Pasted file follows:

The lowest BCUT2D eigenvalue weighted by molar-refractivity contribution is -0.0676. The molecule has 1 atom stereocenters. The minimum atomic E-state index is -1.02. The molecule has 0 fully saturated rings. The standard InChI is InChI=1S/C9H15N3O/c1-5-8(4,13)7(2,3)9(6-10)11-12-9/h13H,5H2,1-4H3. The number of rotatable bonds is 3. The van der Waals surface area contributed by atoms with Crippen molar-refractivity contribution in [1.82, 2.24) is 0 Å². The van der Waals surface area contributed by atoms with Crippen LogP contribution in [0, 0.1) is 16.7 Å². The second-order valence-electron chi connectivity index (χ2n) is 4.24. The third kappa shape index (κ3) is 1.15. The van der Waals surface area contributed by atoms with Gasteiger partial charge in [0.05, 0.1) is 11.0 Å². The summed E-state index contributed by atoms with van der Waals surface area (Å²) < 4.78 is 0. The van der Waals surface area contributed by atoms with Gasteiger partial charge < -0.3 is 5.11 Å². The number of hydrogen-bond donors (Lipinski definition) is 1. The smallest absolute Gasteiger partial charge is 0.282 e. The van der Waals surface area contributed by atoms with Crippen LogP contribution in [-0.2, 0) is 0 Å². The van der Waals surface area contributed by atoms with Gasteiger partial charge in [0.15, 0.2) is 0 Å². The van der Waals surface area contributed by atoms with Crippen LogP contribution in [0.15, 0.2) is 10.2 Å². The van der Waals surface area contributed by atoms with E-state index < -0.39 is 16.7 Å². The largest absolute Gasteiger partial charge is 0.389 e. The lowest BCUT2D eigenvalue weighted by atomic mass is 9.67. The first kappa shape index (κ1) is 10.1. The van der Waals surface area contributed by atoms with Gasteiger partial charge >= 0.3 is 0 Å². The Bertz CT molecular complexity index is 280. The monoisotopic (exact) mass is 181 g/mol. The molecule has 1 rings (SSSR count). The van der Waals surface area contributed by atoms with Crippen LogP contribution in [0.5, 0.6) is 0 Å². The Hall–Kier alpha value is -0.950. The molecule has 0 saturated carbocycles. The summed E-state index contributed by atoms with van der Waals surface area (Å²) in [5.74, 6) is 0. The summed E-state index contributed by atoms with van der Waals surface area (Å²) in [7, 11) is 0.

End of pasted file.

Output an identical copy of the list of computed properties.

The lowest BCUT2D eigenvalue weighted by molar-refractivity contribution is -0.0676. The molecule has 1 atom stereocenters. The minimum atomic E-state index is -1.02. The molecule has 0 fully saturated rings. The standard InChI is InChI=1S/C9H15N3O/c1-5-8(4,13)7(2,3)9(6-10)11-12-9/h13H,5H2,1-4H3. The number of rotatable bonds is 3. The van der Waals surface area contributed by atoms with Crippen molar-refractivity contribution in [1.82, 2.24) is 0 Å². The van der Waals surface area contributed by atoms with Crippen LogP contribution in [0, 0.1) is 16.7 Å². The second-order valence-electron chi connectivity index (χ2n) is 4.24. The third kappa shape index (κ3) is 1.15. The van der Waals surface area contributed by atoms with Gasteiger partial charge in [0.05, 0.1) is 11.0 Å². The summed E-state index contributed by atoms with van der Waals surface area (Å²) < 4.78 is 0. The van der Waals surface area contributed by atoms with Gasteiger partial charge < -0.3 is 5.11 Å². The number of hydrogen-bond donors (Lipinski definition) is 1. The smallest absolute Gasteiger partial charge is 0.282 e. The van der Waals surface area contributed by atoms with Crippen LogP contribution in [-0.2, 0) is 0 Å². The van der Waals surface area contributed by atoms with Gasteiger partial charge in [0.15, 0.2) is 0 Å². The van der Waals surface area contributed by atoms with Crippen LogP contribution in [0.15, 0.2) is 10.2 Å². The van der Waals surface area contributed by atoms with E-state index < -0.39 is 16.7 Å². The largest absolute Gasteiger partial charge is 0.389 e. The lowest BCUT2D eigenvalue weighted by atomic mass is 9.67. The first kappa shape index (κ1) is 10.1. The van der Waals surface area contributed by atoms with Gasteiger partial charge >= 0.3 is 0 Å². The Bertz CT molecular complexity index is 280. The monoisotopic (exact) mass is 181 g/mol. The molecule has 1 rings (SSSR count). The van der Waals surface area contributed by atoms with Crippen LogP contribution in [0.5, 0.6) is 0 Å². The Hall–Kier alpha value is -0.950. The molecule has 0 saturated carbocycles. The summed E-state index contributed by atoms with van der Waals surface area (Å²) in [5.74, 6) is 0. The summed E-state index contributed by atoms with van der Waals surface area (Å²) in [7, 11) is 0.